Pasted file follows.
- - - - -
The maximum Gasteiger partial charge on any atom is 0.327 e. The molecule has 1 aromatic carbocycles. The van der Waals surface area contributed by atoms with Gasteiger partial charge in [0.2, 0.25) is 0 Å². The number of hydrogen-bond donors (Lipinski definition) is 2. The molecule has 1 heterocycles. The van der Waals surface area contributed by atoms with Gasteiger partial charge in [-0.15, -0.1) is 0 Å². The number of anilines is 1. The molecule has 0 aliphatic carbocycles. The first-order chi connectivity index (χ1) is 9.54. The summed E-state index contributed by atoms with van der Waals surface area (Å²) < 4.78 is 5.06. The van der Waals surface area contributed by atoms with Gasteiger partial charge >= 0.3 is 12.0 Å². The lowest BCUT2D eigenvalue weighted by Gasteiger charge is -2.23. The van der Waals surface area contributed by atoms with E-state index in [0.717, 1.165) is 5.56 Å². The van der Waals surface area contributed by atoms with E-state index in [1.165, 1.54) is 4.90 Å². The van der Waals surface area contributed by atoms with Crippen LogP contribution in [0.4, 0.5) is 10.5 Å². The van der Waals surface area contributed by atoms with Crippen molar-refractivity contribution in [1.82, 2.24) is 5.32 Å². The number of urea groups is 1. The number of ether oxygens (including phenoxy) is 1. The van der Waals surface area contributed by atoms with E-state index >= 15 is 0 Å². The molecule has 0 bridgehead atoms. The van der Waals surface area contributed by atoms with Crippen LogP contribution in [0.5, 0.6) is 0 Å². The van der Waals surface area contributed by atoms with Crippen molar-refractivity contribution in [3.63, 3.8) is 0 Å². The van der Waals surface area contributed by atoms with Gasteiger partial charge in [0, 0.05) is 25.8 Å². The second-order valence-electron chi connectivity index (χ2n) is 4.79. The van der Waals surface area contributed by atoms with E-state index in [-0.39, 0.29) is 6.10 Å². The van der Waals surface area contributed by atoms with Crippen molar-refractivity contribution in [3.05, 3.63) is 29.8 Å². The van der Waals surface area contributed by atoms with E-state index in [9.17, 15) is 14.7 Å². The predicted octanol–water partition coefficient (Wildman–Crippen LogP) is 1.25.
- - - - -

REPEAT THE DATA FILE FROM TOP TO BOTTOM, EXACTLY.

The maximum Gasteiger partial charge on any atom is 0.327 e. The molecule has 1 aromatic carbocycles. The van der Waals surface area contributed by atoms with Gasteiger partial charge in [0.2, 0.25) is 0 Å². The number of hydrogen-bond donors (Lipinski definition) is 2. The molecule has 1 heterocycles. The van der Waals surface area contributed by atoms with Gasteiger partial charge in [-0.15, -0.1) is 0 Å². The number of anilines is 1. The molecule has 0 aliphatic carbocycles. The first-order chi connectivity index (χ1) is 9.54. The summed E-state index contributed by atoms with van der Waals surface area (Å²) < 4.78 is 5.06. The van der Waals surface area contributed by atoms with Gasteiger partial charge >= 0.3 is 12.0 Å². The lowest BCUT2D eigenvalue weighted by Gasteiger charge is -2.23. The van der Waals surface area contributed by atoms with E-state index in [0.717, 1.165) is 5.56 Å². The van der Waals surface area contributed by atoms with E-state index in [1.165, 1.54) is 4.90 Å². The van der Waals surface area contributed by atoms with Crippen LogP contribution in [0.4, 0.5) is 10.5 Å². The van der Waals surface area contributed by atoms with Crippen molar-refractivity contribution in [1.82, 2.24) is 5.32 Å². The number of urea groups is 1. The number of ether oxygens (including phenoxy) is 1. The van der Waals surface area contributed by atoms with E-state index >= 15 is 0 Å². The molecule has 0 bridgehead atoms. The van der Waals surface area contributed by atoms with Crippen LogP contribution in [0.5, 0.6) is 0 Å². The van der Waals surface area contributed by atoms with Crippen molar-refractivity contribution in [3.63, 3.8) is 0 Å². The van der Waals surface area contributed by atoms with Gasteiger partial charge in [0, 0.05) is 25.8 Å². The second-order valence-electron chi connectivity index (χ2n) is 4.79. The van der Waals surface area contributed by atoms with E-state index in [-0.39, 0.29) is 6.10 Å². The van der Waals surface area contributed by atoms with Crippen molar-refractivity contribution in [3.05, 3.63) is 29.8 Å². The van der Waals surface area contributed by atoms with E-state index in [9.17, 15) is 14.7 Å². The predicted octanol–water partition coefficient (Wildman–Crippen LogP) is 1.25.